Battle With the Apache, 1872

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8/4/13 Battle With The Apache, 1872 Back | Print Battle With The Apache, 1872 In 1890, the U.S. government officially declared the American Frontier closed. With this act came the end of an era - the Wild West was considered tamed. Only a few years before, however, maps labeled the area west of the Mississippi as the Great American Desert - home only to wild animals and wilder tribes of Native Americans. This situation was not to last, as the end of the Civil War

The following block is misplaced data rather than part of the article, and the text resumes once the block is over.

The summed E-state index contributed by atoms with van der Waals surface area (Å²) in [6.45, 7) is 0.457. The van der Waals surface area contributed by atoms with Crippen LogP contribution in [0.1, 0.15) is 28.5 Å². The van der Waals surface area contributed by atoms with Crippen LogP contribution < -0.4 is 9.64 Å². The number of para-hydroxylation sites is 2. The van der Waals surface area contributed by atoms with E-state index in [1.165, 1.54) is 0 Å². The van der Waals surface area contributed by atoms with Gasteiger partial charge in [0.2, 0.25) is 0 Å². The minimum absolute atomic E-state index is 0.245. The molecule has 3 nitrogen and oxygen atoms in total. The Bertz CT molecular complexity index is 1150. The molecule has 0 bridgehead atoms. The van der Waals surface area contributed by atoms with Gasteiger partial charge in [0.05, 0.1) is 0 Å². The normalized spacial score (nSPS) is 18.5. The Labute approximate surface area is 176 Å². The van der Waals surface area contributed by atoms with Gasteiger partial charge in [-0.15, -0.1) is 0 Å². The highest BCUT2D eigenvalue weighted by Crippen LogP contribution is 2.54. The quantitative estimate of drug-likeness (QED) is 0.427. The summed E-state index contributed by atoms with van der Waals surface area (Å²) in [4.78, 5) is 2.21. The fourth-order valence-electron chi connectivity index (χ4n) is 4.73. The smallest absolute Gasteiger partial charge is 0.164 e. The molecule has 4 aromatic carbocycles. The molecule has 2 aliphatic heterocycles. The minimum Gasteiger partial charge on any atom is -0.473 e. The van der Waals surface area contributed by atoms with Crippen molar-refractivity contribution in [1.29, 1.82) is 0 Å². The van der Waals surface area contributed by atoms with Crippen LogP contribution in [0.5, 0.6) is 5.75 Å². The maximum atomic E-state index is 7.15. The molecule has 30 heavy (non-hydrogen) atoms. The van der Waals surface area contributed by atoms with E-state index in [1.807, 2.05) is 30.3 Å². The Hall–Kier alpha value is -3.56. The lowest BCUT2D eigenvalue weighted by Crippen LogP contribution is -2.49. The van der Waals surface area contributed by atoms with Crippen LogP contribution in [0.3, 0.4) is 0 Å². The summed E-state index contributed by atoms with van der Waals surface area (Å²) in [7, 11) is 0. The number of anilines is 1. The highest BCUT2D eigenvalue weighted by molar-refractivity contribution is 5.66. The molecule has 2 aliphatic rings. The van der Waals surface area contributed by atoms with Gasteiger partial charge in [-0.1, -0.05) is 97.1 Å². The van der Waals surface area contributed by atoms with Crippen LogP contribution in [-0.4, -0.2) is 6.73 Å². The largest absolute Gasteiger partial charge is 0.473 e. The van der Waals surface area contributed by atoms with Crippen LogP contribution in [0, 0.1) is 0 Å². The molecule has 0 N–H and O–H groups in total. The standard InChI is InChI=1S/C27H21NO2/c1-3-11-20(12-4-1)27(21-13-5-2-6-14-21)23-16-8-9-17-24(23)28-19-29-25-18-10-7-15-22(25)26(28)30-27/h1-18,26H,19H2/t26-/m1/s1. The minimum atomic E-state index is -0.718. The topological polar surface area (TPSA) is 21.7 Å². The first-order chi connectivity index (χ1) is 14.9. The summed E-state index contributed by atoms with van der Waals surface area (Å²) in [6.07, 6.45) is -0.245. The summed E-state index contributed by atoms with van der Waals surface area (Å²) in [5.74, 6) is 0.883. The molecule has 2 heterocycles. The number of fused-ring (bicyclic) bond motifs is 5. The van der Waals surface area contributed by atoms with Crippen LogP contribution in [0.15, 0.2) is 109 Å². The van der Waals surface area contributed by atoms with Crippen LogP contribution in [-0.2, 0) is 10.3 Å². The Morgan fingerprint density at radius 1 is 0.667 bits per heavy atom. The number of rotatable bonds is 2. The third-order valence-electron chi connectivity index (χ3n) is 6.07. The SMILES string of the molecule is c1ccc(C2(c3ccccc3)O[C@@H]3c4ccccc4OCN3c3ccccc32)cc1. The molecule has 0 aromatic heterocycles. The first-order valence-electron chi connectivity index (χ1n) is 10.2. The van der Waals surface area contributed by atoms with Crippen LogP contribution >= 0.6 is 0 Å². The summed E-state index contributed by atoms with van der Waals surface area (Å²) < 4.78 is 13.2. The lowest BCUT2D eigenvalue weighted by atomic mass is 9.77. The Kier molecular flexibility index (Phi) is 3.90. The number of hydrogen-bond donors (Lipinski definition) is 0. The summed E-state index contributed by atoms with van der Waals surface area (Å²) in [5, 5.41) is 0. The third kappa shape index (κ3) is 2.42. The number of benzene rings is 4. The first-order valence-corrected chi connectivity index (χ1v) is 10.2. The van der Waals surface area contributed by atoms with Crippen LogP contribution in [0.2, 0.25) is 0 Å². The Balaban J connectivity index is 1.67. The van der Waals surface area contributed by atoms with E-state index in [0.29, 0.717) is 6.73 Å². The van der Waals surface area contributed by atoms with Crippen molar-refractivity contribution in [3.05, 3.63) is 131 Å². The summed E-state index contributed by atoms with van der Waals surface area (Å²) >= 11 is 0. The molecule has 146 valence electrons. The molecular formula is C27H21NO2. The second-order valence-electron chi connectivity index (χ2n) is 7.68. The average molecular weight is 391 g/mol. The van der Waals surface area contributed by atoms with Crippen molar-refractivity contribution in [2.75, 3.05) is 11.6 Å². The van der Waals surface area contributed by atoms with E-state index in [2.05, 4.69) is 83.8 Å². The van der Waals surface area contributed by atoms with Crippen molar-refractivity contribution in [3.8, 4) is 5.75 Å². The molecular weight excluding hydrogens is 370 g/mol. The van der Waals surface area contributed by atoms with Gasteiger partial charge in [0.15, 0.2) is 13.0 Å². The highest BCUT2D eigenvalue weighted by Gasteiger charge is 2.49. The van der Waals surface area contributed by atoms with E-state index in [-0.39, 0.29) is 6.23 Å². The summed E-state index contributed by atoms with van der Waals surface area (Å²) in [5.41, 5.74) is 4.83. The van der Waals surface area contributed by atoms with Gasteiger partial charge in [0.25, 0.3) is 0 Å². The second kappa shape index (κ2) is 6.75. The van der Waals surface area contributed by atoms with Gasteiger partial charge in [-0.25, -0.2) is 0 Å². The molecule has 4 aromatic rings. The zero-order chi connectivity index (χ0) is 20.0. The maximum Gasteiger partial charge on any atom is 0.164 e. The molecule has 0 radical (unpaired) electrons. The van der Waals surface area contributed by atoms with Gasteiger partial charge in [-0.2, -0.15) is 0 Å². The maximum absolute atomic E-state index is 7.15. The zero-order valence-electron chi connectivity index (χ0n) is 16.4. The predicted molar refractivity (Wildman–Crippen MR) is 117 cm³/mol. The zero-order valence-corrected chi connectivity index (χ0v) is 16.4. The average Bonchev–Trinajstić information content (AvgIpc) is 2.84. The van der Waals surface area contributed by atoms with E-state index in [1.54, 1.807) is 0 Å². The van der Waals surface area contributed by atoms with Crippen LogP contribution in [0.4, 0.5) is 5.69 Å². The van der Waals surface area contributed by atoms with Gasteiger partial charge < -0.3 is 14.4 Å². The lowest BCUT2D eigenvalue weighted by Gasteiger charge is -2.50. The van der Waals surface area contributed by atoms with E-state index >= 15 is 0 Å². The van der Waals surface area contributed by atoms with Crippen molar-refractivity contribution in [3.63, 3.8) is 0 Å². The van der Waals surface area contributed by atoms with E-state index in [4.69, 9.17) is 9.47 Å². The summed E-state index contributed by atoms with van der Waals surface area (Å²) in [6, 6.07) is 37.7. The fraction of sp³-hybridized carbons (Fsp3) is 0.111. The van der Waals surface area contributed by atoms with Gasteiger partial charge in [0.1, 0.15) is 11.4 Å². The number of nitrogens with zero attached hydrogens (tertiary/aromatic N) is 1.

8/4/13Battle With The Apache, Back | Print Battle With The Apache, 1872 I n 1890, the U.S. government officially declared the AmericanFrontier closed. With this act came the end of an era - the WildWest was considered tamed. Only a few years before, however,maps labeled the area west of the Mississippi as the GreatAmerican Desert - home only to wild animals and wilder tribes of Native Americans. This situation was not to last, as the end of theCivil War ignited a great westward migration. Prospectors,ranchers, farmers, settlers of all types, began filling this wasteland, transforming it to meet their own needs andbringing with them the means to militarily subjugate the Indiantribes that threatened this advance.The end of the Civil War also brought a new type of militarycommander to the West. One experienced in the practicalities of war and hardened to the demands of combat. General GeorgeCrook epitomized this new breed of Western General. His successin subduing the Indians of the Northwest prompted PresidentGrant in 1871 to order him to the Arizona Territory to deal withthe Apache raids on white settlements throughout the region.Atrocities occurred on both sides. Apaches swooped down onisolated farms and small settlements killing all. In retaliation,whites attacked peaceable Apache camps, massacring innocentwomen and children. General Crook was ordered to end theApache raids and bring peace to the region.His tactics were simple - relentlessly pursue the hostileswherever they may flee and provoke battle or surrender.Columns of infantry and cavalry lead by friendly Apache scoutsfamiliar with the land crisscrossed a region until contact with theenemy was made. Crook began his campaign in December 1872.It ended in the spring of 1873 with the surrender of the hostileelements of the Apache and their removal to the Reservation. Attack On An Apache Fortress Under cover of the cold darkness of the early morning of December 28, 1872, one of Crook's columns approached an Apache stronghold established in a cave etched out of a sheer cliff bordering the Salt River. Captain John G. Bourke led a unit engaged in the assault and recalled his experience 19 years after the event: We moved onward again for three or four hours until wereached a small grassy glade, where we discovered fifteen Pimaponies, which must have been driven up the mountain by Apacheraiders that very night; the sweat was hardly crusted on theirflanks, their hoofs were banged against the rocks, and their  8/4/13Battle With The Apache, knees were full of the thorns of the cholla cactus, against whichthey had been driven in the dark. There was no moon, but theglint of stars gave enough light to show that we were in acountry filled with huge rocks and adapted most admirably fordefense. There in front, almost within touch of the hand, that lineof blackness blacker than all the other blackness about us wasthe canyon of the Salt River. We looked at it well, since it mightbe our grave in an hour, for we were now within rifle shot of ourquarry.Nantaje (an Apache scout) now asked that a dozen picked menbe sent forward with him, to climb down the face of the precipiceand get into place in front of the cave in order to open the attack;immediately behind them should come fifty more, who shouldmake no delay in their advance; a strong detachment should holdthe edge of the precipice to prevent any of the hostiles fromgetting above them and killing our people with their rifles. Therest of our force could come down more at leisure, if themovement of the first two detachments secured the key of thefield; if not, they could cover the retreat of the survivors up theface of the escarpment.Lieutenant William J. Ross, of the 2ISt Infantry, was assigned tolead the first detachment, which contained the best shots fromamong the soldiers, packers, and scouts. The second detachmentcame under my own orders. Our pioneer party slipped down theface of the precipice without accident, following a trail from whichan incautious step would have caused them to be dashed topieces; after a couple of hundred yards this brought them face toface with the cave, and not two hundred feet from it. In front of the cave was the party of raiders, just returned from theirsuccessful trip of killing and robbing in the settlements nearFlorence, on the Gila River. They were dancing to keepthemselves warm and to express their joy over their safe return.Half a dozen or more of the squaws had arisen from theirslumbers and were bending over a fire and hurriedly preparingrefreshments for their valorous kinsmen. The fitful gleam of theglowing flame gave a Macbethian tinge to the weird scene andbrought into bold relief the grim outlines of the cliffs betweenwhose steep walls, hundreds of feet below, growled the rushingcurrent of the swift Salado.The Indians, men and women, were in high good humor, and whyshould they not be? Sheltered in the bosom of these grimprecipices only the eagle, the hawk, the turkey buzzard, or themountain sheep could venture to intrude upon them. But hark!What is that noise? Can it be the breeze of morning whichsounds 'Click, click'? You will know in one second more, poor,deluded, red-skinned wretches, when the 'Bang! Boom!' of riflesand carbines, reverberating like the roar of cannon from peak topeak, shall lay six of your number dead in the dust.  8/4/13Battle With The Apache, The cold, gray dawn of that chill December morning was sendingits first rays above the horizon and looking down upon one of theworst bands of Apaches in Arizona, caught like wolves in a trap.They rejected with scorn our summons to surrender, and defiantlyshrieked that not one of our party should escape from thatcanyon. We heard their death song chanted, and then out of thecave and over the great pile of rock which protected the entrancelike a parapet swarmed the warriors. But we outnumbered themthree to one, and poured in lead by the bucketful. The bullets,striking the roof and mouth of the cave, glanced among thesavages in the rear of the parapet and wounded some of thewomen and children, whose wails filled the air.During the heaviest part of the firing a little boy, not more thanfour years old, absolutely naked, ran out at the side of theparapet and stood dumfounded between the two fires. Nantaje,without a moment's pause, rushed forward, grasped thetrembling infant by the arm, and escaped unhurt with him insideour lines. A bullet, probably deflected from the rocks, had struckthe boy on the top of the head and plowed round to the back of the neck, leaving a welt an eighth of an inch thick, but not injuringhim seriously. Our men suspended their firing to cheer Nantajeand welcome the new arrival: such is the inconsistency of humannature.Again the Apaches were summoned to surrender, or, if theywould not do that, to let such of their women and children as sodesired pass out between the lines; and again they yelled theirdefiant refusal. Their end had come. The detachment left by MajorBrown at the top of the precipice, to protect our retreat in case of necessity, had worked its way over to a high shelf of rockoverlooking the enemy beneath, and began to tumble downgreat boulders which speedily crushed the greater number of theApaches. The Indians on the San Carlos reservation still mournperiodically for the seventy-six of their relatives who yielded upthe ghost that morning. Every warrior died at his post. Thewomen and children had hidden themselves in the inner recessesof the cave, which was of no great depth, and were captured andtaken to Camp McDowell. A number of them had been struck byglancing bullets or fragments of failing rock. As soon as our pack-trains could be brought up we mounted the captives on ourhorses and mules and started for the nearest military station, theone just named, over fifty miles away. References:  Bourke, John G., General Crook In Indian Country, CenturyMagazine (1891); Brown, Dee, Bury My Heart at Wounded Knee:An Indian History of the American West (1991). How To Cite This Article: Battle With The Apache, 1872, EyeWitness to History, (1999).